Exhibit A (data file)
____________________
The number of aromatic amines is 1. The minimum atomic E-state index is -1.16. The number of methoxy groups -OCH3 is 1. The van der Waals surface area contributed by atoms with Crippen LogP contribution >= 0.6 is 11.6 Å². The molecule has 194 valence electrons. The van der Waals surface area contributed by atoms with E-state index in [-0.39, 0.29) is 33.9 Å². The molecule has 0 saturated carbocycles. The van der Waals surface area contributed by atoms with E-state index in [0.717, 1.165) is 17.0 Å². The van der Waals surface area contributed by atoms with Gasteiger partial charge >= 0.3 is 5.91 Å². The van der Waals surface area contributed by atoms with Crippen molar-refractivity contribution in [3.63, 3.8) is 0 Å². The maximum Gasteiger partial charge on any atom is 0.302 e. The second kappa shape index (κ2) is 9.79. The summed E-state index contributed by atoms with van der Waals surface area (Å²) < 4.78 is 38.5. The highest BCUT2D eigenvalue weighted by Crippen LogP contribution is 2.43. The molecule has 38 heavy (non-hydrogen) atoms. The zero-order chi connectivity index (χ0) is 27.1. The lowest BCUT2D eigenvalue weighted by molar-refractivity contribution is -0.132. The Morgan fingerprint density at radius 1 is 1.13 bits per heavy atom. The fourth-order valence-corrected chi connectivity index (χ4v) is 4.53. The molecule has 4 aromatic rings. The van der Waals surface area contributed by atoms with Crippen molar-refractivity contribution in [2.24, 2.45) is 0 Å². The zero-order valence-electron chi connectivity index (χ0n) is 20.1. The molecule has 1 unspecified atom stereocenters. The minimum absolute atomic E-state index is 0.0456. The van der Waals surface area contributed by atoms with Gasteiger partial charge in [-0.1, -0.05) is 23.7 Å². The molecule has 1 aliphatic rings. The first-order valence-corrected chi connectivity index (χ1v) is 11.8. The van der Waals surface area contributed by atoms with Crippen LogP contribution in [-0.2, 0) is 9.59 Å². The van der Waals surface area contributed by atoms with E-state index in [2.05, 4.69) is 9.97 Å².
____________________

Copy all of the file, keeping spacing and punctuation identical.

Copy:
The number of aromatic amines is 1. The minimum atomic E-state index is -1.16. The number of methoxy groups -OCH3 is 1. The van der Waals surface area contributed by atoms with Crippen LogP contribution >= 0.6 is 11.6 Å². The molecule has 194 valence electrons. The van der Waals surface area contributed by atoms with E-state index in [-0.39, 0.29) is 33.9 Å². The molecule has 0 saturated carbocycles. The van der Waals surface area contributed by atoms with E-state index in [0.717, 1.165) is 17.0 Å². The van der Waals surface area contributed by atoms with Gasteiger partial charge >= 0.3 is 5.91 Å². The van der Waals surface area contributed by atoms with Crippen molar-refractivity contribution in [3.63, 3.8) is 0 Å². The maximum Gasteiger partial charge on any atom is 0.302 e. The second kappa shape index (κ2) is 9.79. The summed E-state index contributed by atoms with van der Waals surface area (Å²) < 4.78 is 38.5. The highest BCUT2D eigenvalue weighted by Crippen LogP contribution is 2.43. The molecule has 38 heavy (non-hydrogen) atoms. The zero-order chi connectivity index (χ0) is 27.1. The lowest BCUT2D eigenvalue weighted by molar-refractivity contribution is -0.132. The Morgan fingerprint density at radius 1 is 1.13 bits per heavy atom. The fourth-order valence-corrected chi connectivity index (χ4v) is 4.53. The molecule has 4 aromatic rings. The van der Waals surface area contributed by atoms with Crippen molar-refractivity contribution in [2.24, 2.45) is 0 Å². The zero-order valence-electron chi connectivity index (χ0n) is 20.1. The molecule has 1 unspecified atom stereocenters. The minimum absolute atomic E-state index is 0.0456. The van der Waals surface area contributed by atoms with Gasteiger partial charge in [-0.1, -0.05) is 23.7 Å². The molecule has 1 aliphatic rings. The first-order valence-corrected chi connectivity index (χ1v) is 11.8. The van der Waals surface area contributed by atoms with Crippen LogP contribution in [-0.2, 0) is 9.59 Å². The van der Waals surface area contributed by atoms with E-state index in [2.05, 4.69) is 9.97 Å².